JF: And thank them whether they like it or not. Joan Rivers used to hate being thanked. *Puts on Joan Rivers voice* I did it for myself, I’m not a feminist.

SC: People don’t realise when they’re doing it. The aim isn’t to help other comics. I remember Mel and Sue with their daytime chat show and I went to see Sue Perkins …

JF: That was the first standup I saw in 2006. It was amazing.

SC: I think we’ve all had crappy things said to us. I’ve had gigs pulled because I was a woman. Because they had a woman on last month and she wasn’t very good. If there’s one thing I’d say is every single comedian is very different from one another, so to generically lump us together because of our sex is the worst possible thing. So when people say female comedians are all like Sarah Millican, we’re not, we’re all completely different and I think the fight we have is to get the media to acknowledge that.

Susan Calman onstageJF: And stop thinking of female comedy as a genre.

HW: I run gigs and as a booker I realise you need variety.

JF: You just need to get rid of the assumption that two women are the same.

SC: Some people do gentle things, some people don’t. I do my hour-long shows now, that’s where I feel happiest in myself. I’m not the same as Rhona Cameron or Sue Perkins just because I’m gay. And female comedians aren’t all gay.

JF: Two days ago, someone came up to me after a gig and said, “You’re the funniest woman I’ve ever seen,” and it’s so well meant that I can’t be arsed to challenge it every time someone says it. But why?

HW: Or you get “You were so great and I don’t usually like women comedians”. If you’re going to say that to me, say it to every other minority in comedy and see what it’s like to say that.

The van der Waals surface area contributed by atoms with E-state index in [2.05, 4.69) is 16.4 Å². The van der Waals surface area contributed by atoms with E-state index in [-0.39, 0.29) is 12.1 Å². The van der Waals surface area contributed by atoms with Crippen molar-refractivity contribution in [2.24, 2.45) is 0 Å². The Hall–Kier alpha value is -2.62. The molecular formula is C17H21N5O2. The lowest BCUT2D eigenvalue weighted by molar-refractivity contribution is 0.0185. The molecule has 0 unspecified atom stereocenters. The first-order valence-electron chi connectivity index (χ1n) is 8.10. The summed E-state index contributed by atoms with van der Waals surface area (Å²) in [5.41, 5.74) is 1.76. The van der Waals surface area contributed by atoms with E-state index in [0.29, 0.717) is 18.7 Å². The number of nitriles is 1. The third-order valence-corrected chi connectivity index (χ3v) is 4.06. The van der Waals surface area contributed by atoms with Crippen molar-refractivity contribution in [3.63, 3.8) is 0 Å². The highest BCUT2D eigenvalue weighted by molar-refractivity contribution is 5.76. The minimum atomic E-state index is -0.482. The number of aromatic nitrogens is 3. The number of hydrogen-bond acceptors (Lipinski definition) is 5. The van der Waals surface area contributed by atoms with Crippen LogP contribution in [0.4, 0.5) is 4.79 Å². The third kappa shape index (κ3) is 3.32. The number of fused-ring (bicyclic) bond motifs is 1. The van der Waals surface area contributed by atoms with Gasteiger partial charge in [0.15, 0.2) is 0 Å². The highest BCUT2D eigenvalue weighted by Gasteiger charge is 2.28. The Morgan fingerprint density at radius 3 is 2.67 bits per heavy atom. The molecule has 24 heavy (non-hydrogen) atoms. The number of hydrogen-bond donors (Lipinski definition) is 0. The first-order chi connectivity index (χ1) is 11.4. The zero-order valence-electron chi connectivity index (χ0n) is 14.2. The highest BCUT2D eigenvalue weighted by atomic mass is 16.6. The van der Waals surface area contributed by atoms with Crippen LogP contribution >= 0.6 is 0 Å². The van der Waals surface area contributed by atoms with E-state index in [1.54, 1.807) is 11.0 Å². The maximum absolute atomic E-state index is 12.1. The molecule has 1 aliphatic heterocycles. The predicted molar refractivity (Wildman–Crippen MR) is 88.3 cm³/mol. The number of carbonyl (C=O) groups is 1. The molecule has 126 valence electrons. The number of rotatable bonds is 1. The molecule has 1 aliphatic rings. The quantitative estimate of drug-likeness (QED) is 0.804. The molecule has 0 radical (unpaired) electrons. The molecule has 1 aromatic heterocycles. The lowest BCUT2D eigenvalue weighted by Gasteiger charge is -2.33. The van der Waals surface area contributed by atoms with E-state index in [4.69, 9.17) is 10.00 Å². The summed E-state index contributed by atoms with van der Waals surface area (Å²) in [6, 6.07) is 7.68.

SC: I do a show called Listomania for Radio 2 and I drew up a list of people I thought should be on the show and they were all women who perhaps might not have been on these sorts of shows before and should be. And it was all women, women who should be getting more exposure. I think the next step is to be seen as individuals.

HW: Yes. This, for example, is a Comic Relief gig and I feel that’s the bigger story here. That’s the bigger agenda.

SC: And I think we all agree that going forward in the next few years with the current political situation, gigs where there’s a point to it, that’s what I’m most excited about. Tonight is for an incredible cause and it just so happens that Sarah called a number of us who said we were free because she has pictures of us all naked. I gave them to her.

JF: She deleted them and you sent them again.

HW: That was that Funny Women final.

SC: What a sexy night that was.

Read part one of Hannah’s backstage natter with Sara Pascoe, Katherine Ryan and Zoe Lyons.

Part three tomorrow is a chinwag with Jo Brand, Jo Caulfield and Sarah Millican.

  • googleplus
  • linkedin
  • rss
  • pinterest

Written by Hannah Dunleavy

Hannah Dunleavy is the deputy editor of Standard Issue. She likes whisky and not having to run anywhere.